Vitamin D Supplementation as Non-toxic Immunomodulation in Children With Crohn's Disease

This study is currently recruiting participants.
Verified February 2013 by University of California, Los Angeles
Sponsor:
Collaborator:
The Broad Foundation
Information provided by (Responsible Party):
David Ziring, University of California, Los Angeles
ClinicalTrials.gov Identifier:
NCT01046773
First received: January 11, 2010
Last updated: February 5, 2013
Last verified: February 2013
  Purpose

IBD is caused by an abnormal immune response to the gut bacteria in people who are genetically predisposed. There has been a huge increase in the number of people diagnosed with IBD since World War II, likely due to changes in our environment. It is possible that the abundance of vitamin D in the body may be one of those environmental factors that the investigators can control to make patients with IBD better.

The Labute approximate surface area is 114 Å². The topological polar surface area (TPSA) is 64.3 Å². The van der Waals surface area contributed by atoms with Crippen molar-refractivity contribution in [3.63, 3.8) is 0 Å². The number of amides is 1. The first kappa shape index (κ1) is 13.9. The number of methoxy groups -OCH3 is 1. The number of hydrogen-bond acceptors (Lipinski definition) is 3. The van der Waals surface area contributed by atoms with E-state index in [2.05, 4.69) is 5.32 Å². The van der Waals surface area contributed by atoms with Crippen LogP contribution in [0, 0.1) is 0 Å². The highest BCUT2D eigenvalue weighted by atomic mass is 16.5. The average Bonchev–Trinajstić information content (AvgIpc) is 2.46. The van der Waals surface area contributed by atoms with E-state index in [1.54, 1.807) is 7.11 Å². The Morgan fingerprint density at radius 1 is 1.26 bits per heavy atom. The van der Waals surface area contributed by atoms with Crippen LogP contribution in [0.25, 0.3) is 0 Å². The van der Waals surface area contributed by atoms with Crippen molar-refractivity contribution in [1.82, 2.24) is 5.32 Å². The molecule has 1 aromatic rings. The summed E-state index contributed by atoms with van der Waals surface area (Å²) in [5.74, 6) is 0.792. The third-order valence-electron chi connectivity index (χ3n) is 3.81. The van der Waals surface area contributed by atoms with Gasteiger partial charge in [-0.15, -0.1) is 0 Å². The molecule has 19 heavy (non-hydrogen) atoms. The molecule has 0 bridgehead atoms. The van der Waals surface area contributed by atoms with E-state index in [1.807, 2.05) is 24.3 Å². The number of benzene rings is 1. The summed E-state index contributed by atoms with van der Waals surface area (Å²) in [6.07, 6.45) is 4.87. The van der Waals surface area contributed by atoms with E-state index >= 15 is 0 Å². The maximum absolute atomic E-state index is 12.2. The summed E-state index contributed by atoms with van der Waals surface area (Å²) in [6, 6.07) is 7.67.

Vitamin D acts on cells of the immune system and causes many effects, including the production of a "natural antibiotic" called cathelicidin. The investigators know that when people are supplemented with vitamin D, levels of cathelicidin produced by these immune cells increase. By supplementing children with Crohn's disease with vitamin D, the investigators may be able to alter their immune system "naturally," making their disease better. A consensus of vitamin D experts believes that vitamin D levels need to reach a level of 40-70 ng/mL in the blood in order to have effects on the immune system. Raising vitamin D levels to this range is one of the goals in the current study.


Condition Intervention Phase
Crohn's Disease
Vitamin D Deficiency
Drug: Cholecalciferol
Phase 1
Phase 2

Study Type: Interventional
Study Design: Allocation: Non-Randomized
Intervention Model: Parallel Assignment
Masking: Open Label
Primary Purpose: Treatment
Official Title: Vitamin D Supplementation as Non-toxic Immunomodulation in Children With Crohn's Disease